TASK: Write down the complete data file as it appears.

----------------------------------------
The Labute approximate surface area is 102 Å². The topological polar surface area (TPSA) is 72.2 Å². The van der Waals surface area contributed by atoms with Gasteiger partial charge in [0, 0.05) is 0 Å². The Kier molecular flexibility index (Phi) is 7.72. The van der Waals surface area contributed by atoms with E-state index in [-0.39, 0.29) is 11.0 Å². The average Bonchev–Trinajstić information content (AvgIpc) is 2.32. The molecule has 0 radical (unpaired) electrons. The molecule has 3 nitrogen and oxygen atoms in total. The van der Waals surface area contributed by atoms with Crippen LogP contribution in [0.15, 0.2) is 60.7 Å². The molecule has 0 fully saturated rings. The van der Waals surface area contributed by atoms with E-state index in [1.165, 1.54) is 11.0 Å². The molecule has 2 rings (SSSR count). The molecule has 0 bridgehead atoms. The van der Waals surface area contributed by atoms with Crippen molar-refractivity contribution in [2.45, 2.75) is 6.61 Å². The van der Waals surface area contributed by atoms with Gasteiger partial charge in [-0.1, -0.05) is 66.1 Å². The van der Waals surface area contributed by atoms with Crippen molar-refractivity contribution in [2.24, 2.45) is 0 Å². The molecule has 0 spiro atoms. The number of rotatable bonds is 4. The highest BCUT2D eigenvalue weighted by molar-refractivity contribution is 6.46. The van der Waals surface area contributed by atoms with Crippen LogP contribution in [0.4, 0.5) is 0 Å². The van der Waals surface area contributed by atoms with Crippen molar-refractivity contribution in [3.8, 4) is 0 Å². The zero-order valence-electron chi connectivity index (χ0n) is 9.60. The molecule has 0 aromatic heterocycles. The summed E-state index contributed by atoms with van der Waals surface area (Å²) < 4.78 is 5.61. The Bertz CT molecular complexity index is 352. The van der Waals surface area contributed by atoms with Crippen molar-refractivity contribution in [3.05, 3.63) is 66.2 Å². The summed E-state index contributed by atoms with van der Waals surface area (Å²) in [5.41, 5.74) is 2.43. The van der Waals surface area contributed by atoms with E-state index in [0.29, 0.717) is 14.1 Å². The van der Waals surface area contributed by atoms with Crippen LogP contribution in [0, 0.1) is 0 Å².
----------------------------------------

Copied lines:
The Labute approximate surface area is 102 Å². The topological polar surface area (TPSA) is 72.2 Å². The van der Waals surface area contributed by atoms with Gasteiger partial charge in [0, 0.05) is 0 Å². The Kier molecular flexibility index (Phi) is 7.72. The van der Waals surface area contributed by atoms with E-state index in [-0.39, 0.29) is 11.0 Å². The average Bonchev–Trinajstić information content (AvgIpc) is 2.32. The molecule has 0 radical (unpaired) electrons. The molecule has 3 nitrogen and oxygen atoms in total. The van der Waals surface area contributed by atoms with Crippen LogP contribution in [0.15, 0.2) is 60.7 Å². The molecule has 0 fully saturated rings. The van der Waals surface area contributed by atoms with E-state index in [1.165, 1.54) is 11.0 Å². The molecule has 2 rings (SSSR count). The molecule has 0 bridgehead atoms. The van der Waals surface area contributed by atoms with Crippen molar-refractivity contribution in [2.45, 2.75) is 6.61 Å². The van der Waals surface area contributed by atoms with Gasteiger partial charge in [-0.1, -0.05) is 66.1 Å². The van der Waals surface area contributed by atoms with Crippen molar-refractivity contribution in [2.24, 2.45) is 0 Å². The molecule has 0 spiro atoms. The number of rotatable bonds is 4. The highest BCUT2D eigenvalue weighted by molar-refractivity contribution is 6.46. The van der Waals surface area contributed by atoms with Crippen LogP contribution in [0.4, 0.5) is 0 Å². The van der Waals surface area contributed by atoms with Crippen molar-refractivity contribution in [3.8, 4) is 0 Å². The zero-order valence-electron chi connectivity index (χ0n) is 9.60. The molecule has 0 aromatic heterocycles. The summed E-state index contributed by atoms with van der Waals surface area (Å²) < 4.78 is 5.61. The Bertz CT molecular complexity index is 352. The van der Waals surface area contributed by atoms with Crippen molar-refractivity contribution in [3.05, 3.63) is 66.2 Å². The summed E-state index contributed by atoms with van der Waals surface area (Å²) in [5.41, 5.74) is 2.43. The van der Waals surface area contributed by atoms with E-state index in [0.29, 0.717) is 14.1 Å². The van der Waals surface area contributed by atoms with Crippen LogP contribution in [0, 0.1) is 0 Å².